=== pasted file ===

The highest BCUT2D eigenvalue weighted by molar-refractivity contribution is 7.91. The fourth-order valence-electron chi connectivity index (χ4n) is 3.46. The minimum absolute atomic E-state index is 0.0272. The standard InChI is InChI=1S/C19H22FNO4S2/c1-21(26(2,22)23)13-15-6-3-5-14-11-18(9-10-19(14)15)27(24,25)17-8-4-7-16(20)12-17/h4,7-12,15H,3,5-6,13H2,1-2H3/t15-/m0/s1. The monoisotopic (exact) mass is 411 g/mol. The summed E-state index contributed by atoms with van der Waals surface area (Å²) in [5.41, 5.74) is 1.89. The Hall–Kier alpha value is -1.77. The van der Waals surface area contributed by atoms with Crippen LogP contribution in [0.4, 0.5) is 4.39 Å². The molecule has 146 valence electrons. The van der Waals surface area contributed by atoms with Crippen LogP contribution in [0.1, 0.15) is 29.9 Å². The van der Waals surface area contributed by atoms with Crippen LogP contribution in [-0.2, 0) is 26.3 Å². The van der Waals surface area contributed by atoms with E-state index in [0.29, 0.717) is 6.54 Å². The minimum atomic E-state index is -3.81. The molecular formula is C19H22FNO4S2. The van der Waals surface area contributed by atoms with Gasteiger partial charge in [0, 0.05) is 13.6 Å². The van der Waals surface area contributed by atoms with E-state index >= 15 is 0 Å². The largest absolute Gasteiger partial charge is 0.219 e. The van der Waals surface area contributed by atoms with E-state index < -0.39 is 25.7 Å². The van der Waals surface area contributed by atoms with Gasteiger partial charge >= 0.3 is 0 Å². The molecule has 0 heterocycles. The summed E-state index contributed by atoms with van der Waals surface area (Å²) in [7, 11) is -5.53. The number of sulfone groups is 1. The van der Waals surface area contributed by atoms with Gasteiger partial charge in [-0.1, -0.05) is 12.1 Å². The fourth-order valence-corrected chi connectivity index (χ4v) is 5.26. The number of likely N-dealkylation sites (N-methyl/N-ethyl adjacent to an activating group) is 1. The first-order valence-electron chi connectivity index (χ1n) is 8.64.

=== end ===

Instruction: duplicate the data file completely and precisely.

The highest BCUT2D eigenvalue weighted by molar-refractivity contribution is 7.91. The fourth-order valence-electron chi connectivity index (χ4n) is 3.46. The minimum absolute atomic E-state index is 0.0272. The standard InChI is InChI=1S/C19H22FNO4S2/c1-21(26(2,22)23)13-15-6-3-5-14-11-18(9-10-19(14)15)27(24,25)17-8-4-7-16(20)12-17/h4,7-12,15H,3,5-6,13H2,1-2H3/t15-/m0/s1. The monoisotopic (exact) mass is 411 g/mol. The summed E-state index contributed by atoms with van der Waals surface area (Å²) in [5.41, 5.74) is 1.89. The Hall–Kier alpha value is -1.77. The van der Waals surface area contributed by atoms with Crippen LogP contribution in [0.4, 0.5) is 4.39 Å². The molecule has 146 valence electrons. The van der Waals surface area contributed by atoms with Crippen LogP contribution in [0.1, 0.15) is 29.9 Å². The van der Waals surface area contributed by atoms with Crippen LogP contribution in [-0.2, 0) is 26.3 Å². The van der Waals surface area contributed by atoms with E-state index in [0.29, 0.717) is 6.54 Å². The minimum atomic E-state index is -3.81. The molecular formula is C19H22FNO4S2. The van der Waals surface area contributed by atoms with Gasteiger partial charge in [0, 0.05) is 13.6 Å². The van der Waals surface area contributed by atoms with E-state index >= 15 is 0 Å². The largest absolute Gasteiger partial charge is 0.219 e. The van der Waals surface area contributed by atoms with E-state index < -0.39 is 25.7 Å². The van der Waals surface area contributed by atoms with Gasteiger partial charge >= 0.3 is 0 Å². The molecule has 0 heterocycles. The summed E-state index contributed by atoms with van der Waals surface area (Å²) in [7, 11) is -5.53. The number of sulfone groups is 1. The van der Waals surface area contributed by atoms with Gasteiger partial charge in [-0.1, -0.05) is 12.1 Å². The fourth-order valence-corrected chi connectivity index (χ4v) is 5.26. The number of likely N-dealkylation sites (N-methyl/N-ethyl adjacent to an activating group) is 1. The first-order valence-electron chi connectivity index (χ1n) is 8.64.